The Aftermath of Partition in South Asia
The partition of the Indian subcontinent in 1947 was a defining moment which has powerfully shaped the destinies of people in the South Asian region. The birth of nation-states of India and Pakistan produced reverberations which were both immediate and long-term. This book focuses on the aftermath of partition and takes stock of its long term consequences. Earlier works on partition have portrayed it as a tragic and unintended consequence of decolonization, or subordinated it to larger dramas surrounding the advent of independence. This book sees partition in its own terms. It argues that it was not a single event, but a trigger of processes which have left a deep imprint on state and society in the region. Where other books have looked only at the causes of partition, this book broadens the horizon by looking at its effects. It is constructed around two key motifs, the dislocations and disruptions as well as the long-term impact of partition on peoples, places and institutions. The text draws upon theoretical insights and fresh bodies of data to historically reappraise partition in the light of its long aftermath.
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Introduction The place of partition in South Asian histories
The enigma of arrival 1415 August 1947 and the celebration of independence
Partition and the making of South Asian boundaries
A Community in Crisis Partition and the Sikhs
From displacement to development East Punjab countryside after partition c 194767
Divided landscapes fragmented identities East Bengal refugees and their rehabilitation in 1ndia 194779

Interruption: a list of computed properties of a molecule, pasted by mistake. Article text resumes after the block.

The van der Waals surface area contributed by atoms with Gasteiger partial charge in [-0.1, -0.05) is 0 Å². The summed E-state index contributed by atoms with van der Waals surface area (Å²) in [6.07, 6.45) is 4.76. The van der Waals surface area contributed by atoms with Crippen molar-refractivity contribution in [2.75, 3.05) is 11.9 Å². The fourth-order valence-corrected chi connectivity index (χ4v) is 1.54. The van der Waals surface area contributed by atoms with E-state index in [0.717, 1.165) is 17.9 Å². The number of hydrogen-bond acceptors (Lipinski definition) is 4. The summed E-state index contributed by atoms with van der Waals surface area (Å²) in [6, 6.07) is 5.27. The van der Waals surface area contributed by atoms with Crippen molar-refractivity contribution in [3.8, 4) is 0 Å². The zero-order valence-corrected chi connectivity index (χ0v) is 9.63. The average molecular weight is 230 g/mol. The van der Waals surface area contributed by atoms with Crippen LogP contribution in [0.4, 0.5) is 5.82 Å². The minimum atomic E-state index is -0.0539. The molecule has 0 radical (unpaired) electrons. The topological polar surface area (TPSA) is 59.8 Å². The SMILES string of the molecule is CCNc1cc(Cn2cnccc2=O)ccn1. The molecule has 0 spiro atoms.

Capitol landscapes The imprint of partition on South Asian capital cities
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15 August 1ndia acres agricultural Akali allotment areas army Asian Ayuh Azad Bangladesh became Bengali refugees Bihar Bombay Boundary Commission British buildings Calcuna Calcutta canal capital cities celehrations cent centre ceremonies Chandigarh civil-military claimed colonial Congress leaders Constituent Assembly constituted cultural Dandakaranya Delhi demand Dhaka districts divided dominated East Pakistan East Punjab economic elites flag freedom Gandhi Gupta Hindu and Sikh Hindustan House Ibid independence India and Pakistan irrigation Islamabad Islamic Jinnah July June plan Karachi Kashmir Khan Lahore Lahore Resolution land large number leadership majority Master Tara Singh migration military million Minister minorities Mountbatten Mounthanen Muhajirs Muslim League Muslim-majority nation-state Nehru non-Muslims official political population problem province Radcliffe Award Rawalpindi refugee rehahilitation region resenlement rural rural-military scheme Sikh community Sikhs Sindhi South Asia suhcontinent suhsequently symbolic territory took transfer of power Unar Pradesh Unionist uprooted violence West Bengal